New Orleans lives by the water and fights it, a sand castle set on a sponge nine feet below sea level, where people made music from heartache, named their drinks for hurricanes and joked that one day you'd be able to tour the city by gondola.
A city built by rumrunners and slave traders and pirates was never going to play by anyone's rules or plan for the future. So as Katrina, wicked and flirtatious, lingered in the Gulf with her eye on the town, many citizens decided they would stay, stubborn or stoic or too poor to have much choice. As for the ones packing up to go, disaster officials told them to take a look around before they left, because it might never look the same again.
But by the time President Bush touched down in the tormented region on Friday, more than just the topography had changed. Shattered too was a hope that four years after the greatest man-made disaster in our history, we had got smarter about catastrophe, more nimble and visionary in our ability to respond. Is it really possible, after so many commissions and commitments, bureaucracies scrambled and rewired, emergency supplies stockpiled and prepositioned, that when a disaster strikes, the whole newfangled system just seizes up and can't move?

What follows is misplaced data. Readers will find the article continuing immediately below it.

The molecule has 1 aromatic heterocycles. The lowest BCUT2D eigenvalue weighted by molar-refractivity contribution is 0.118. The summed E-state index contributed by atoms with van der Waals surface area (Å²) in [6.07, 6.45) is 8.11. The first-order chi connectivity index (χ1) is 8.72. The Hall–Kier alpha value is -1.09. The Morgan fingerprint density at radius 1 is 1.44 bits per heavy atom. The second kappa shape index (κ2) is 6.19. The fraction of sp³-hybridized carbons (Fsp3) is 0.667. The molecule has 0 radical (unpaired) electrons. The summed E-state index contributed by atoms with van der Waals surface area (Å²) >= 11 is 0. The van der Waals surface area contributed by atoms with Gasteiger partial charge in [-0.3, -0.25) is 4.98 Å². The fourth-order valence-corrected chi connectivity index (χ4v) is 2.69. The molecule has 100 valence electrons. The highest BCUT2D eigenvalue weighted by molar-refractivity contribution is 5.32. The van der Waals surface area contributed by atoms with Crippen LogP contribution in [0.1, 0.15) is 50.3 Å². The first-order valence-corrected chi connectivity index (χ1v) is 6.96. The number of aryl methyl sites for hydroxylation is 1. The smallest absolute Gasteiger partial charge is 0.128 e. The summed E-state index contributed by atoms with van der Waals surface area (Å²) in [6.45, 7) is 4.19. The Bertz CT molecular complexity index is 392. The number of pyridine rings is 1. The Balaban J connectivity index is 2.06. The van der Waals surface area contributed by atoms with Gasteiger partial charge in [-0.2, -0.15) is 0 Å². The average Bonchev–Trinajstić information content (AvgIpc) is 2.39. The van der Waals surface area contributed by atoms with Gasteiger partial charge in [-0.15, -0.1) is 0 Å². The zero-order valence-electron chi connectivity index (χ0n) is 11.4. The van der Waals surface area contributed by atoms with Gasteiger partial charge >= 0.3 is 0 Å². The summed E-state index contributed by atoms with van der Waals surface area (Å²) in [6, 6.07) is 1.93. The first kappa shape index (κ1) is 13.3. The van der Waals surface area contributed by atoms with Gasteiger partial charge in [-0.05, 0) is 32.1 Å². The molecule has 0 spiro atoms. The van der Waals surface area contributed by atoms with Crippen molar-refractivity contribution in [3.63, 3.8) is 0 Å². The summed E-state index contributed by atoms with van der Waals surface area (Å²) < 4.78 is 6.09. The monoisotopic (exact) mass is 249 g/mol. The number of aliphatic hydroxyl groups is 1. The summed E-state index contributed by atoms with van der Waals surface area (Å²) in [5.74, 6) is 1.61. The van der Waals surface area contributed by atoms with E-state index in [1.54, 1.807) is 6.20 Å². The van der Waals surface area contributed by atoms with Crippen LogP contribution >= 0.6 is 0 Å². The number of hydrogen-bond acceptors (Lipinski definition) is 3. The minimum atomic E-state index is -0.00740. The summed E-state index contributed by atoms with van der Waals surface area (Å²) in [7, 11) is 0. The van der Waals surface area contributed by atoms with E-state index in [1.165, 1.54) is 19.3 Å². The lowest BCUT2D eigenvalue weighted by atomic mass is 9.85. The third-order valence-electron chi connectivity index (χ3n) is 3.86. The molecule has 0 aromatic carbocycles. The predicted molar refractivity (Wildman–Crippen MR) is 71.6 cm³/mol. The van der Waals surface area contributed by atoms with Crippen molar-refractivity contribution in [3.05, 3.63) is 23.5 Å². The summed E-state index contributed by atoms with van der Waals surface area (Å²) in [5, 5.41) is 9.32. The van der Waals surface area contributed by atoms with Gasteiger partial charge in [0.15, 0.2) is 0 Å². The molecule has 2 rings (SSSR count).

It may be weeks before the lights come back on and months before New Orleans is mopped out, a year before the refugees resettle in whatever will come to function as home, even without anything precious from the days before the flood. But it may take even longer than that before the nature of this American tragedy is clear: whether the storm of '05 is remembered mainly as the worst natural disaster in our history or the worst response to a disaster in our history. Or both.
Watching helpless New Orleans suffering day by day left people everywhere stunned and angry and in ever greater pain. These things happened in Haiti, they said, but not here. "Baghdad under water" is how former Louisiana Senator John Breaux described his beloved city, as state officials told him they feared the death toll could reach as high as 10,000, spread across Louisiana, Mississippi and Alabama. No matter what the final tally, the treatment of the living, black and poor and old and sick, was a disgrace. The problem with putting it all into numbers is that they stop speaking clearly once they get too big: an estimated half a million refugees, a million people without power, 30,000 soldiers, up to $100 billion in damage. "This is our tsunami," said Biloxi, Miss., Mayor A.J. Holloway. The overstatement is forgivable, for at some point suffering becomes immeasurable, reduced to a hopeless search for a place to sleep, or a bottle of water or a body to bury.